Major conservation work in iconic Petworth Park landscape

The house and upper pond at Petworth House and Park PICTURE BY ANDREW BUTLER
The house and upper pond at Petworth House and Park PICTURE BY ANDREW BUTLER
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A major civil engineering project is being planned by the National Trust at Petworth Park to restore the water quality of the Upper Pond.

Work is to be carried out to repair the carved sandstone of the historic Tillington tunnel, the largest of those that feed water into the pond running from Tillington.

Martyn Burkinshaw, landscape manager at Petworth, said: The tunnel has collapsed in a number of places reducing the flow and it’s hoped that preserving the historic infrastructure, will improve the water quality and restore the look of the landscape created by Capability Brown.”

The project is one of a series of schemes being carried out to preserve the Upper Pond created by the famous landscape gardener - an entirely artificial feature in the landscape that went on to inspire JMW Turner’s iconic painting Dewy Morning of 1810.

The work is also aimed at bringing the view he depicted back to life.

One of the schemes, the felling of trees on many of the pond’s islands to bring back the Turner view, has been criticised as ‘Disneyfying’ the landscape.

But Mr Burkinshaw said it was essential conservation work approved by Natural England which would protect the small islands in the pond.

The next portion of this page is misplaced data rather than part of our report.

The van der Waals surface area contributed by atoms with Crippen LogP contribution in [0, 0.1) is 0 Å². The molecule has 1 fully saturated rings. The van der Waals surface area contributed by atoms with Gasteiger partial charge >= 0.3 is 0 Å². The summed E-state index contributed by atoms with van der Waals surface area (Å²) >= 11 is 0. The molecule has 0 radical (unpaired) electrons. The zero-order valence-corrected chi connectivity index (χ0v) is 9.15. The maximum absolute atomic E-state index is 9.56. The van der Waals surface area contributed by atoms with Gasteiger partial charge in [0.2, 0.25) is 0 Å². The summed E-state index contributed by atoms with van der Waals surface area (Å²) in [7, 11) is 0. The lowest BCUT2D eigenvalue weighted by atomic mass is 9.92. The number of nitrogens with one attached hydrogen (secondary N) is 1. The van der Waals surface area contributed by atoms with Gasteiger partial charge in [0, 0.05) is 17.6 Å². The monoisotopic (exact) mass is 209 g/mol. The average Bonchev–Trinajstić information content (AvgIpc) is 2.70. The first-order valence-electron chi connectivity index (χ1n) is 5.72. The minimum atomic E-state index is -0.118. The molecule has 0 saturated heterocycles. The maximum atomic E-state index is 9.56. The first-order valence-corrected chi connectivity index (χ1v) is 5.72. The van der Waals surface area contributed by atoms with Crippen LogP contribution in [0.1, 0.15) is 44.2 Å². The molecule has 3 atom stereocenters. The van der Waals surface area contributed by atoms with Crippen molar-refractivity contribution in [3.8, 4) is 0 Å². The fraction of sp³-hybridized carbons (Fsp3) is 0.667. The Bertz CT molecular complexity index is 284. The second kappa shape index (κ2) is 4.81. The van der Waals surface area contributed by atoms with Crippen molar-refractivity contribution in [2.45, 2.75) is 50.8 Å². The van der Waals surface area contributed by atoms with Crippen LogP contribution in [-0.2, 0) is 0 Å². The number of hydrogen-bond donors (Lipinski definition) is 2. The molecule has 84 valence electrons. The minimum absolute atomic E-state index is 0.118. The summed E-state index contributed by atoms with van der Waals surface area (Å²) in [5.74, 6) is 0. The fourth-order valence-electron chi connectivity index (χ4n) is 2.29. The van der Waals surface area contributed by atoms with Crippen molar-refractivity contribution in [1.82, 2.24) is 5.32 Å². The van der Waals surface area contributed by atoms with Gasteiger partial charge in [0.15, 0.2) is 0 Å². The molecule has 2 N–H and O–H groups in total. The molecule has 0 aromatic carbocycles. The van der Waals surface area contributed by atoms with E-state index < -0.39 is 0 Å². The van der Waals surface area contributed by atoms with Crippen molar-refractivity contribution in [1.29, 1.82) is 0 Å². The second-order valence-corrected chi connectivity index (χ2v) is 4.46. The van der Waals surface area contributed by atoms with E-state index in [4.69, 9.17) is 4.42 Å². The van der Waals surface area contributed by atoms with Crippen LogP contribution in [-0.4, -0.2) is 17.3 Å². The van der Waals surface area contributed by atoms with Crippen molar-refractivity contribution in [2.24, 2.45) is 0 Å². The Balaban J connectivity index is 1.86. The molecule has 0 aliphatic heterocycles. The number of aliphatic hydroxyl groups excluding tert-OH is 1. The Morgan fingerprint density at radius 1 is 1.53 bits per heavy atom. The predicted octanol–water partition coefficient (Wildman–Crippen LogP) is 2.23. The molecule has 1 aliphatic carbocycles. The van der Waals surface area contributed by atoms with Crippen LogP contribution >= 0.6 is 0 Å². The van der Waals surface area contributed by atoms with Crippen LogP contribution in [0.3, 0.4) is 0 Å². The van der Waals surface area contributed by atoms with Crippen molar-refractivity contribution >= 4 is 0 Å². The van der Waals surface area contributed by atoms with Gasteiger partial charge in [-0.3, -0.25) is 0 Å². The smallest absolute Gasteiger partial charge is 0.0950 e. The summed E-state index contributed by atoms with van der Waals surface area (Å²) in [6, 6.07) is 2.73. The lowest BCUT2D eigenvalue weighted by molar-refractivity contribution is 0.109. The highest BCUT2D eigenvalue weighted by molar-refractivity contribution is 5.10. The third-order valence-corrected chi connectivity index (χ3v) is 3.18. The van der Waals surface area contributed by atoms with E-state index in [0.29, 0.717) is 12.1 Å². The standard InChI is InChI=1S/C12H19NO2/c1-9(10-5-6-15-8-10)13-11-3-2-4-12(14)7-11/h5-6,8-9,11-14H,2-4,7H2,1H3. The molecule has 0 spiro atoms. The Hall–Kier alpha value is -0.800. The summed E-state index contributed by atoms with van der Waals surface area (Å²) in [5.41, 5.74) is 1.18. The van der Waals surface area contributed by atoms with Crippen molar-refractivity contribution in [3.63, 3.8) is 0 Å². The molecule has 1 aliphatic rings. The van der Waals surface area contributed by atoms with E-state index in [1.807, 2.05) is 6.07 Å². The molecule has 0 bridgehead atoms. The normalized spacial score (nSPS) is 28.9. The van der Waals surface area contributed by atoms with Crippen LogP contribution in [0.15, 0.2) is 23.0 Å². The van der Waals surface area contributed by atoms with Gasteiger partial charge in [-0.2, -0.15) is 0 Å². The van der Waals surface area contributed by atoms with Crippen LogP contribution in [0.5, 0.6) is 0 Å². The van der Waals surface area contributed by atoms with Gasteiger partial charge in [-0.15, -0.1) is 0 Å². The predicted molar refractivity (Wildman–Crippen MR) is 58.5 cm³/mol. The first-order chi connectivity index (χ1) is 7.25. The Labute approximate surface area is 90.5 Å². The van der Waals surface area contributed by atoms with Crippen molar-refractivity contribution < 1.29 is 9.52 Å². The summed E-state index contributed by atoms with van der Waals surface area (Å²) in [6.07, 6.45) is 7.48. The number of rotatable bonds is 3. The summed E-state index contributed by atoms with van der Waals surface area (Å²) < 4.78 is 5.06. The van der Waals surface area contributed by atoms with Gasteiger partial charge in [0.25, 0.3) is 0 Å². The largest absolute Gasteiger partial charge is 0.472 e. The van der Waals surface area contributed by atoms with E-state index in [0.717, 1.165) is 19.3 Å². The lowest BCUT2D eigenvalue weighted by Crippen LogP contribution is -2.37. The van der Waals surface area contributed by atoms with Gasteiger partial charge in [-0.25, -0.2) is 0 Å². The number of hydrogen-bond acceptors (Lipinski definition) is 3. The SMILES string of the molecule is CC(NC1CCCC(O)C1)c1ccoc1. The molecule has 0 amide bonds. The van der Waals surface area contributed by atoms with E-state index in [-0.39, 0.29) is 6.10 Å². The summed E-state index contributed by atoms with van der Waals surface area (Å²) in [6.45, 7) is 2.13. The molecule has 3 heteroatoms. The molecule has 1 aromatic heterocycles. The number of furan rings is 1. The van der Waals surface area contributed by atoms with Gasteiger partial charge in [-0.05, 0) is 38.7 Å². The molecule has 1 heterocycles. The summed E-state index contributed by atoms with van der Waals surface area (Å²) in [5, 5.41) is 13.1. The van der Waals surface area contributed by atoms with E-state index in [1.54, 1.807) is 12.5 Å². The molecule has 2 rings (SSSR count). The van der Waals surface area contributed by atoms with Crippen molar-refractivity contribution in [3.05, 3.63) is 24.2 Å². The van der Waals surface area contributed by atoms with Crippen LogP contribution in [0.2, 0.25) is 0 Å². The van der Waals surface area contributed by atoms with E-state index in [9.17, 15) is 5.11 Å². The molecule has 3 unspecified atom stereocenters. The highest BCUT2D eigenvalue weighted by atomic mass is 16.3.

““This intervention is about looking after Petworth’s hugely significant history so it continues into the future. The works we are carrying out are a unique opportunity to not only address the condition of the Upper Pond for wildlife and its value as a Capability Brown landscape but also to be able to reopen historic views as painted by JMW Turner, which have been lost in time.”

He said the shape of the Upper Pond had also changed and the crisp lines around the edges had shifted: “This year Petworth also has the task of repairing the coping stones surrounding the pond and replacing some in a reinforced mortar to define the shape of the pond as it was initially designed.

“Floating Pennywort, an invasive species, found its way here ten years ago and this spring Petworth will work to remove the plant from the water.

“Over the summer months blue-green algae blooms in the pond due to the large concentration of phosphate in the water.

“This too is something Turner wouldn’t have seen.”

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